Come, Let Me Guide You: A Life Shared with a Guide Dog

Come, Let Me Guide You: A Life Shared with a Guide Dog (Hardback)

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 Come, Let Me Guide You: A Life Shared with a Guide Dog
Purdue University Press
6.00" x 9.00"

Book Description

Come, Let Me Guide You explores the intimate communication between author Susan Krieger and her guide dog Teela over the ten year span of their working life together. This is a book about being led by a dog to new places in the world and new places in the self, about facing life’s challenges outwardly and within, and about reading those clues—those deeply felt signals—that can help guide the way. It is also, more broadly, about the importance of intimate connection in human-animal relationships, academic work, and personal life.


In her previous book, Traveling Blind: Adventures in Vision with a Guide Dog by My Side, Krieger focused on her first two years with Teela, her lively Golden Retriever-yellow Labrador. Come, Let Me Guide You continues the narrative, beginning at the moment the author must confront Teela’s retirement and then reflecting on the entire span of their working life together. These emotionally moving stories offer the reader personal entrée into a life of increasing pleasure and insight as Krieger describes how her relationship with her guide dog has had far-reaching effects, influencing not only her abilities to navigate the world while blind, but her writing, her teaching, and her sense of self.


Come, Let Me Guide You makes an invaluable contribution to the literature on human-animal communication and on the guide-dog-human experience, as well as contributing to disability and feminist studies. It shows how a relationship with a guide dog is unique among bonds, for it rests upon highly regulated connections yet touches deep emotional chords. For Krieger, those chords have resulted in these memorable stories, often humorous and playful, always instructive, and generative of broader insight.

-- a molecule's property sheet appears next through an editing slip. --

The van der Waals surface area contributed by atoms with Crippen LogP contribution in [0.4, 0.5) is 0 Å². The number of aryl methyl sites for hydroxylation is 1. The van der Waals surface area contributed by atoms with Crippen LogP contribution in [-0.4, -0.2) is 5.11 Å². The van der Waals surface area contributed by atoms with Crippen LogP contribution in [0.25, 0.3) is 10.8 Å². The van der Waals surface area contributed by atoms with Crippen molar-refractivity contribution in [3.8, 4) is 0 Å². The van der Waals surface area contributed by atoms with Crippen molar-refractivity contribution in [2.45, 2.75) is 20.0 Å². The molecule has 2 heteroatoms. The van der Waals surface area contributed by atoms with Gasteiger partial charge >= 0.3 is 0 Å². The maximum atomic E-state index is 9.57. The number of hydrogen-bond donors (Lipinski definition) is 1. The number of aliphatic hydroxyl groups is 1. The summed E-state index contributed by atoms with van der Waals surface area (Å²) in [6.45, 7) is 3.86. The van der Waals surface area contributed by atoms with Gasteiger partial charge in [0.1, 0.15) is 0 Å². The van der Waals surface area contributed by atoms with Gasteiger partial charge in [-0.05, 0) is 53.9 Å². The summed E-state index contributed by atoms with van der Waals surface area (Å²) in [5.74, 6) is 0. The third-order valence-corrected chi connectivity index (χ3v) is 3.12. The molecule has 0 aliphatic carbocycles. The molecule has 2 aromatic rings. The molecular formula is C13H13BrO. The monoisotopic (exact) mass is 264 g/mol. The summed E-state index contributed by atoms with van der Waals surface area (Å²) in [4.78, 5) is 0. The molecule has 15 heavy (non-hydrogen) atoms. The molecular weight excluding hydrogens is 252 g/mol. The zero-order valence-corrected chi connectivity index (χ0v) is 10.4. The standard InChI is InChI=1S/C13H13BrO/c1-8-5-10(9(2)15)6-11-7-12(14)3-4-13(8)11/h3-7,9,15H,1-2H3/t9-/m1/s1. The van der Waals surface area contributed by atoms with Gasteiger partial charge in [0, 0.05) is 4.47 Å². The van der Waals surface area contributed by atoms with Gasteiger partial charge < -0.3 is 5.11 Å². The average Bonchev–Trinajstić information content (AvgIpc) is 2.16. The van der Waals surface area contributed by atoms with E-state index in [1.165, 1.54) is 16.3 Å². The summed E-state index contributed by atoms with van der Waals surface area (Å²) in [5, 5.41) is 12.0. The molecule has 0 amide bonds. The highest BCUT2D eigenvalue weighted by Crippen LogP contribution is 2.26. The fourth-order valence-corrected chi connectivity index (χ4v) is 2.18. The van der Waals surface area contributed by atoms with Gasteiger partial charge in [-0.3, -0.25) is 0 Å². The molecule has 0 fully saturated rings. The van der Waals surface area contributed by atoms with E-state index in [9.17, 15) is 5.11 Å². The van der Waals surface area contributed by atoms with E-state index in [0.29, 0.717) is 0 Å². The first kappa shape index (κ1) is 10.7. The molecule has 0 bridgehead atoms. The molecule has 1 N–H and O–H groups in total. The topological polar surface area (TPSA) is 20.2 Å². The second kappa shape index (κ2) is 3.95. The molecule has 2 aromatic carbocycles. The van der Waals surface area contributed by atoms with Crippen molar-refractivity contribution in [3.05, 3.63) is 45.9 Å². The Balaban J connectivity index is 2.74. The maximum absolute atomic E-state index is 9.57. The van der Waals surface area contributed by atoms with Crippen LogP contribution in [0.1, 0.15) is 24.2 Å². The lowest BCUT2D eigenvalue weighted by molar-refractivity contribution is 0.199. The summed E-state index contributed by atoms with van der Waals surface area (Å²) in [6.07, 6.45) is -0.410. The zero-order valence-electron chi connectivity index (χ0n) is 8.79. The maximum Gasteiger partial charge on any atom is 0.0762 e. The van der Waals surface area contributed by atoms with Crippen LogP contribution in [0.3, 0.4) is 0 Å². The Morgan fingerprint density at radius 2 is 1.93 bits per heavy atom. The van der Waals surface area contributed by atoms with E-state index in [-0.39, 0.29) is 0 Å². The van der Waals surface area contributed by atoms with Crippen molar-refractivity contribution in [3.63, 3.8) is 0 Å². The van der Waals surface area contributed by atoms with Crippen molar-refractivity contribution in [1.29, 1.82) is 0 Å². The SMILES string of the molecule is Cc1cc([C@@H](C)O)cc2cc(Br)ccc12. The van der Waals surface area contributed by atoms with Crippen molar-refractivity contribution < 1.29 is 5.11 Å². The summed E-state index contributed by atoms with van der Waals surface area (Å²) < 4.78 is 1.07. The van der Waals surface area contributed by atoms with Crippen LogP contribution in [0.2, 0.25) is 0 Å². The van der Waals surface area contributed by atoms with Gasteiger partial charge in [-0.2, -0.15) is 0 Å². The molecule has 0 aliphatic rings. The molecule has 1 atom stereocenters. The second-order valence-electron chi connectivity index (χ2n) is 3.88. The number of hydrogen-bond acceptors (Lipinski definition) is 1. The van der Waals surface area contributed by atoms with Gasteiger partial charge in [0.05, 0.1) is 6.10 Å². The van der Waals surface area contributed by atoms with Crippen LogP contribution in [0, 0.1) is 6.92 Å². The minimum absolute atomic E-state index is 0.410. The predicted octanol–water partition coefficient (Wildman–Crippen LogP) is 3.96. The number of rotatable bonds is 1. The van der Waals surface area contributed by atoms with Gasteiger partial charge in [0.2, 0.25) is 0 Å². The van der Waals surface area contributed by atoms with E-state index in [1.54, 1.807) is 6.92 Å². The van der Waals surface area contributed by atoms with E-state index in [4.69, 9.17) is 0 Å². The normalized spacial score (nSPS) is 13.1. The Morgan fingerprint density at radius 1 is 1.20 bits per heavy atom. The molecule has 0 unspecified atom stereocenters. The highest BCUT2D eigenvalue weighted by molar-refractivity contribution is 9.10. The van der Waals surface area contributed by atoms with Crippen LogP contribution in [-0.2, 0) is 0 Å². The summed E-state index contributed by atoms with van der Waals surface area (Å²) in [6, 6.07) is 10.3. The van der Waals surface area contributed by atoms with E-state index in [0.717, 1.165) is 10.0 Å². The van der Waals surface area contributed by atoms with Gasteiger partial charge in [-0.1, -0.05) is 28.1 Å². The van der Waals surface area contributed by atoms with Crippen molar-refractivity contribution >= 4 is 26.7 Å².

Book Reviews


"Come, Let Me Guide You conveys in vivid detail what life is like with a guide dog. It is a luminous record of friendship, mutual caring, communication, and exquisite sensitivity between a human being and an animal. This is a beautiful book that deserves a broad readership.”  —Shelley Fisher Fishkin, editor of Mark Twain’s Book of Animals


“Feminist ethnographer Susan Krieger continues to reveal the gifts of blindness in her story of interspecies communion with her guide dog, Teela. At her wedding, the dinner table, the classroom, Teela expands Krieger's family in fresh ways. Their profound rapport goes beyond pet or prosthesis to an interdependent working companion relation of mutual recognition and reliance.”—Rosemarie Garland-Thomson, author of Extraordinary Bodies: Figuring Physical Disability in American Culture and Literature


“Susan Krieger continues to amaze me with her ability to take on the ‘brave space’ of facing life’s challenges as a blind woman, scholar, teacher, daughter, partner, and—most importantly—co-traveler with her guide dog Teela.”  —Esther Rothblum, Professor of Women’s Studies, San Diego State University


“Susan Krieger’s account of her ten years with Teela, her guide dog, is a moving look at the blossoming of a human-canine relationship, and much more as well. Krieger is a sociologist and a feminist studies professor at Stanford who began gradually losing her vision two decades ago. Her intimate relationship with Teela and her descriptions of how the two of them began to radically change each others’ lives will seem familiar to anyone who has a deep bond with an other-than-human companion. It is also an emotional look at life’s changes. Krieger discusses her battle with vision loss and Teela’s role in helping her cope. In addition, the book details how, after Teela began getting close to retirement, the pair’s relationship would change again as a new guide dog moves in—a subject rarely discussed in more conventional narratives. Come, Let Me Guide You is a lovely and important book for anyone interested in the precarious nature of identity and in shifting relationships—human/human and human/non-human.”  —Margo DeMello, author of Animals and Society: An Introduction to Human-Animal Studies

About the Author(s):

Susan  Krieger

Susan Krieger, a sociologist and writer, teaches in the Program in Feminist, Gender, and Sexuality Studies at Stanford University. She is the author of six previously published books: Traveling Blind: Adventures in Vision with a Guide Dog by My Side (2010), Things No Longer There: A Memoir of Losing Sight and Finding Vision (2005), The Family Silver: Essays on Relationships among Women (1996), Social Science and the Self: Personal Essays on an Art Form (1991), The Mirror Dance: Identity in a Women’s Community (1983), and Hip Capitalism (1979).